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Old 02-08-2015, 11:00 AM   #21
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Quote:
Originally Posted by cware48420 View Post
Regarding a WDH- I suspect any company would want to sell the WDH and not want to go on record saying one is not required. I spoke to a trailer company owner and Reese rep who said the purpose of the WDH is for load leveling. If the tow vehicle is rated for the total load and the bumper does not drop more than 2" when you hook up, the WDH is not required altho', it would be a benefit in towing.-J
There are safety considerations that go along with a WDH. With the WDH you maintain a level tow vehicle which means the weight distribution keeps weight on the front wheels and that insures proper steering and stopping traction. Also, your low beam headlights won't act like high beams, which translates into not getting the high beams flashed at you from approaching traffic.
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Old 02-08-2015, 11:31 AM   #22
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There are safety considerations that go along with a WDH. With the WDH you maintain a level tow vehicle which means the weight distribution keeps weight on the front wheels and that insures proper steering and stopping traction. Also, your low beam headlights won't act like high beams, which translates into not getting the high beams flashed at you from approaching traffic.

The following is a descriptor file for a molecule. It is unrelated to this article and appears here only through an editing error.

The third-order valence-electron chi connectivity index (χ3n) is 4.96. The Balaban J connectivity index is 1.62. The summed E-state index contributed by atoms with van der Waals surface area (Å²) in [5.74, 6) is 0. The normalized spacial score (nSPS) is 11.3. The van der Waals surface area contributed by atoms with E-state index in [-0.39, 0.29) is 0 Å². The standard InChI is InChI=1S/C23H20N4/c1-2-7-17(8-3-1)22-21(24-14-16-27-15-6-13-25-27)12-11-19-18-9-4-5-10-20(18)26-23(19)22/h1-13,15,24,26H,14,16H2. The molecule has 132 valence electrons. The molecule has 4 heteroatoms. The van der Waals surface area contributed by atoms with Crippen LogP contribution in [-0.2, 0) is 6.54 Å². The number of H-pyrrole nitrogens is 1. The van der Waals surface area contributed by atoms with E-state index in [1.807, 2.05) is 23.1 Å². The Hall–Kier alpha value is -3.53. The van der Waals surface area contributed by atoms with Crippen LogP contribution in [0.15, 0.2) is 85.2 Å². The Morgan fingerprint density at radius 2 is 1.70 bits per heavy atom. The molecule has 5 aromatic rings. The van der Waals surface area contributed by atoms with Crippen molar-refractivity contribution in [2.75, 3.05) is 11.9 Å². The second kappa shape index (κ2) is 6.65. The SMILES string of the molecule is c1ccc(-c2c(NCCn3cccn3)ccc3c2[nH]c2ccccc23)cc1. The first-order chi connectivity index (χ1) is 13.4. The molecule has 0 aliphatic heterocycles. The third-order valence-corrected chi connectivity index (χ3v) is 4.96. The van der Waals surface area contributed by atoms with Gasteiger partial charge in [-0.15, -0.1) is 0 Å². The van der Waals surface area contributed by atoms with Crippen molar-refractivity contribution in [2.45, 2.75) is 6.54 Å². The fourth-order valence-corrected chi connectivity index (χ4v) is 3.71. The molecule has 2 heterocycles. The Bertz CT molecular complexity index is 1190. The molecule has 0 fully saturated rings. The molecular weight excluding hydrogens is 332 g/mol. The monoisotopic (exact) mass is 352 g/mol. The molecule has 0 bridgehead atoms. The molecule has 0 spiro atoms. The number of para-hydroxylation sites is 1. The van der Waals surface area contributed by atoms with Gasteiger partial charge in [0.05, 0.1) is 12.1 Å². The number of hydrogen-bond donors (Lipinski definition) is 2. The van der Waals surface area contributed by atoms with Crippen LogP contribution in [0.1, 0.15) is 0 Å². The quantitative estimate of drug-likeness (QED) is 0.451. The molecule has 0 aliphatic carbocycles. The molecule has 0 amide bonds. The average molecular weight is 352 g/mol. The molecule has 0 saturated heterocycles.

Just to add one more detail to Rich's excellent points -

Without a WDH you increase the loading on the rear axle of the tow vehicle, a LOT! If you were to measure the resulting loading on that axle at a CAT scale, you might find that the axle and rear tires are overloaded (you can find the axle weight limits on the tow vehicle's driver door sticker).

Bottom line, use a WDH - but it should be "matched" to the tongue weight and the weight of the trailer.

- Jack
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Old 02-08-2015, 04:18 PM   #23
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Now that you're not under the gun you can simultaneously shop for both a camper and tow vehicle. My advice is to buy much more tow vehicle than you'll need, then you're not limited on which camper because of weight concerns. Then, further down the road you can upgrade to a bigger, heavier camper (if you feel the need).

Enjoy the experience.

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Old 02-11-2015, 10:59 AM   #24
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OK, so I have a deposit on a 22' and we have agreed on cost based on the conditions as they have been described. The trailer is 1400 miles away and I've been assured the description is accurate and they are a well established, nationally known company; but I'm still uneasy as I should be.